UFC 130: Frank Mir Wants Excitement, but Wants to Win Even More

May 24, 2011


Frank Mir

Former two-time UFC heavyweight titleholder Frank Mir may be on the path to another title run, but he has to get past Roy Nelson at UFC 130 before the road before him becomes clear.

With Shane Carwin and Junior Dos Santos headlining UFC 131 for a shot against current champion Cain Velasquez and Brock Lesnar on the shelf fighting his battle with diverticulitis, the line to the top of the UFC heavyweight division isn’t a long one. But Mir can’t afford to look past his May 28 showdown with “The Ultimate Fighter 10” winner.

“Roy’s a tough guy. I’m really just looking at that fight. I really haven’t given too much thought about what’s beyond it,” Mir stated on a recent media conference call. “In the past, I caught myself looking past people and I don’t want to do that to Roy. He’s a pretty tough guy, and I think that anybody that overlooks him ends up having a rough night.”

Mir and Nelson have history. The two competed in a grappling match at Grappler’s Quest in 2003 and Roy Nelson defeated Mir on points, but that was eight years ago.

“The match happened and it stands for something at that time that Roy was better than I am at jiu-jitsu, at grappling. And, look, I don’t think I use it too much as a measure anymore just because I know that he’s a different fighter now and I’m also improved and now there’s also punches,” Mir said about the grappling match. “It could have been worse for me in that match if he was allowed to punch me. He was on top quite a bit.”

Mir and Nelson are now friends and have been for awhile. They get along and like each other, but sometimes in prize fighting you have to fight your friends. It’s a concept Mir had to process in preparation for this match-up.

“You know what? At first, I kind of struggled with it a little bit mentally, but Giffy (striking coach Jimmy Gifford) and I were talking about it, and honestly, I’m sure Roy in training hits more people than he does in the fights. We’re in the gym a lot more hitting and practicing than in the fight itself.“ he said.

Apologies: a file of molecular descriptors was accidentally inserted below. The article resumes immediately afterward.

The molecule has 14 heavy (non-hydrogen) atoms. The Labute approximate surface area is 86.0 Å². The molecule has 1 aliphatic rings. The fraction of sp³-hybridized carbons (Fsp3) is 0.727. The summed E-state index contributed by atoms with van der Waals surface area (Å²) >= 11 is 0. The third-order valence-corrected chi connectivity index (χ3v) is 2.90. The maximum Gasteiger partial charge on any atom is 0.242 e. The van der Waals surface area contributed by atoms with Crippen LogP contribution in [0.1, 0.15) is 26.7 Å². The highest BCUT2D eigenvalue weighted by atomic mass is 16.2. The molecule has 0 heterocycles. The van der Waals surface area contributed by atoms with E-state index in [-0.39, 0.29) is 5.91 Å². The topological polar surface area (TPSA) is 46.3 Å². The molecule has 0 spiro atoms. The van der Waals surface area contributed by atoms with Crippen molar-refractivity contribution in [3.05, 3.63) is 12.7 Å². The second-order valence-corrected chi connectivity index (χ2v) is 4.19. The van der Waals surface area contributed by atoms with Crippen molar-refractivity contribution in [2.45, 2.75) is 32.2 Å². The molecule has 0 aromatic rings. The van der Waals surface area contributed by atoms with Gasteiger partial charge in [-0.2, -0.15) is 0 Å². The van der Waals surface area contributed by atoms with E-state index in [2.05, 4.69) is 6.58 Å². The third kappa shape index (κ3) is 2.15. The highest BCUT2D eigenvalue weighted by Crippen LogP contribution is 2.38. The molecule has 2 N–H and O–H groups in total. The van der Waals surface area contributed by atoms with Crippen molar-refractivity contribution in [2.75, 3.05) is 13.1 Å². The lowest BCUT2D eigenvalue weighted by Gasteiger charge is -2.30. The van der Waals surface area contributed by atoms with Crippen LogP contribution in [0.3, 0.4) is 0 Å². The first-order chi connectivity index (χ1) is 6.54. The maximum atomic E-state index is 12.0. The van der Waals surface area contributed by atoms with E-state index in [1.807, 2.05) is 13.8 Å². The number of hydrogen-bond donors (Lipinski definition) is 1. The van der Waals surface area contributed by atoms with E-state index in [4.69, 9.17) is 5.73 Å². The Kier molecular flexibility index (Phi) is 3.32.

“And all the people I train with are people I eat dinner with afterwards and they hang out at my house or play video games with. So, these are all my friends, and I hit them a lot more often and harder than I hit any of my opponents.”

Mir faced criticism for an uninspiring performance in his last outing against Mirko “Cro Cop” Filipovic at UFC 119 from UFC president Dana White and fans alike, even though he finished with a devastating knockout in the final round.

“Obviously I listen to criticism because I know that if I’m not selling fights or giving good performances, that’s going to affect match-ups and paydays for me in the future,” said the former champion. “At the same time, though, I’m always balancing with no matter how excitingly I lose a fight, winning still is more important.”

They say it takes two to tango. No matter how prepared or determined a fighter is to have an exciting fight, they have to have the cooperation and willingness from their opposition… Nate Quarry vs. Kalib Starnes comes to mind.

“I mean obviously we’re always trying to become a better martial artist and a fighter. But at the end of the day, there’s somebody else in the ring who’s trying to do everything the opposite of what I want to happen. So, if the other guy started cooperating more, I’d look better,” he said. “ Some of the guys in the UFC are really tough. Not every day is your best day.

“Obviously if I could win excitingly, if I see the opportunity to always make a fight exciting, I’ll take it. But not at the cost of losing the fight.”